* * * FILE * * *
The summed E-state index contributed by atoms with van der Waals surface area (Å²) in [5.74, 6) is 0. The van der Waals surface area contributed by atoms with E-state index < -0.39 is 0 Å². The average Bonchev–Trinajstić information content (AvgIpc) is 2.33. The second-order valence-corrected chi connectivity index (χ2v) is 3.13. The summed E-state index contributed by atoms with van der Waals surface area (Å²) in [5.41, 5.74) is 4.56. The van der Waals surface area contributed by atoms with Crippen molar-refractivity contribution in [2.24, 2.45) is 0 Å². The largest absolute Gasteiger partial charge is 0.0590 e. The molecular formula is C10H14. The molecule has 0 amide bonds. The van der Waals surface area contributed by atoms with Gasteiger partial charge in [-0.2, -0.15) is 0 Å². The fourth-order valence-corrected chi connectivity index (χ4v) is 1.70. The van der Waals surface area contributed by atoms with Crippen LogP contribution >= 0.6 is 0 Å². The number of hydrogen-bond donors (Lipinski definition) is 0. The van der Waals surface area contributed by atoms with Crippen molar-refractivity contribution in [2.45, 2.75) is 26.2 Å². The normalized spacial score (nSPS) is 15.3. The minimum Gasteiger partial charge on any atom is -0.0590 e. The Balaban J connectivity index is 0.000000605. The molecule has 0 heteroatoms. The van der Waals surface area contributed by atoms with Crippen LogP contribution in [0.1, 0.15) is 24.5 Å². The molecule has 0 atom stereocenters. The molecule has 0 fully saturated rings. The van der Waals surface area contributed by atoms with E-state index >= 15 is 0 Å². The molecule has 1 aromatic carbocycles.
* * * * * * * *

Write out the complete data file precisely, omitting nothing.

The summed E-state index contributed by atoms with van der Waals surface area (Å²) in [5.74, 6) is 0. The van der Waals surface area contributed by atoms with E-state index < -0.39 is 0 Å². The average Bonchev–Trinajstić information content (AvgIpc) is 2.33. The second-order valence-corrected chi connectivity index (χ2v) is 3.13. The summed E-state index contributed by atoms with van der Waals surface area (Å²) in [5.41, 5.74) is 4.56. The van der Waals surface area contributed by atoms with Crippen molar-refractivity contribution in [2.24, 2.45) is 0 Å². The largest absolute Gasteiger partial charge is 0.0590 e. The molecular formula is C10H14. The molecule has 0 amide bonds. The van der Waals surface area contributed by atoms with Gasteiger partial charge in [-0.2, -0.15) is 0 Å². The fourth-order valence-corrected chi connectivity index (χ4v) is 1.70. The van der Waals surface area contributed by atoms with Crippen LogP contribution >= 0.6 is 0 Å². The number of hydrogen-bond donors (Lipinski definition) is 0. The van der Waals surface area contributed by atoms with Crippen molar-refractivity contribution in [2.45, 2.75) is 26.2 Å². The normalized spacial score (nSPS) is 15.3. The minimum Gasteiger partial charge on any atom is -0.0590 e. The Balaban J connectivity index is 0.000000605. The molecule has 0 heteroatoms. The van der Waals surface area contributed by atoms with Crippen LogP contribution in [0.1, 0.15) is 24.5 Å². The molecule has 0 atom stereocenters. The molecule has 0 fully saturated rings. The van der Waals surface area contributed by atoms with E-state index >= 15 is 0 Å². The molecule has 1 aromatic carbocycles.